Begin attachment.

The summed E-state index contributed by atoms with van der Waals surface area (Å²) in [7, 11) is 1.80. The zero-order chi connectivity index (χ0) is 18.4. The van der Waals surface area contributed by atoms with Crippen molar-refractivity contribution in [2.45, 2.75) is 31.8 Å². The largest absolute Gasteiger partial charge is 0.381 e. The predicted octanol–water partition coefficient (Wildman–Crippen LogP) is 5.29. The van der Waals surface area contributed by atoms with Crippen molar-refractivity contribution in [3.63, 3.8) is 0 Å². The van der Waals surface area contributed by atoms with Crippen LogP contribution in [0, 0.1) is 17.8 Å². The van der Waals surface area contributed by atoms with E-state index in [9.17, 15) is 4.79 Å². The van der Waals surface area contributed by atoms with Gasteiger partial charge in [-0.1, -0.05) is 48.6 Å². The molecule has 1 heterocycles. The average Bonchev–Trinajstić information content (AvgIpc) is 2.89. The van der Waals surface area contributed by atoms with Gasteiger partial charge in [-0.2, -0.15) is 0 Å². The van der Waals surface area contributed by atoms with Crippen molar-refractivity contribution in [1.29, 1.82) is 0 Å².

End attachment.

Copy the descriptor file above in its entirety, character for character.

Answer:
The summed E-state index contributed by atoms with van der Waals surface area (Å²) in [7, 11) is 1.80. The zero-order chi connectivity index (χ0) is 18.4. The van der Waals surface area contributed by atoms with Crippen molar-refractivity contribution in [2.45, 2.75) is 31.8 Å². The largest absolute Gasteiger partial charge is 0.381 e. The predicted octanol–water partition coefficient (Wildman–Crippen LogP) is 5.29. The van der Waals surface area contributed by atoms with Crippen molar-refractivity contribution in [3.63, 3.8) is 0 Å². The van der Waals surface area contributed by atoms with Crippen LogP contribution in [0, 0.1) is 17.8 Å². The van der Waals surface area contributed by atoms with E-state index in [9.17, 15) is 4.79 Å². The van der Waals surface area contributed by atoms with Gasteiger partial charge in [-0.1, -0.05) is 48.6 Å². The molecule has 1 heterocycles. The average Bonchev–Trinajstić information content (AvgIpc) is 2.89. The van der Waals surface area contributed by atoms with Gasteiger partial charge in [-0.2, -0.15) is 0 Å². The van der Waals surface area contributed by atoms with Crippen molar-refractivity contribution in [1.29, 1.82) is 0 Å².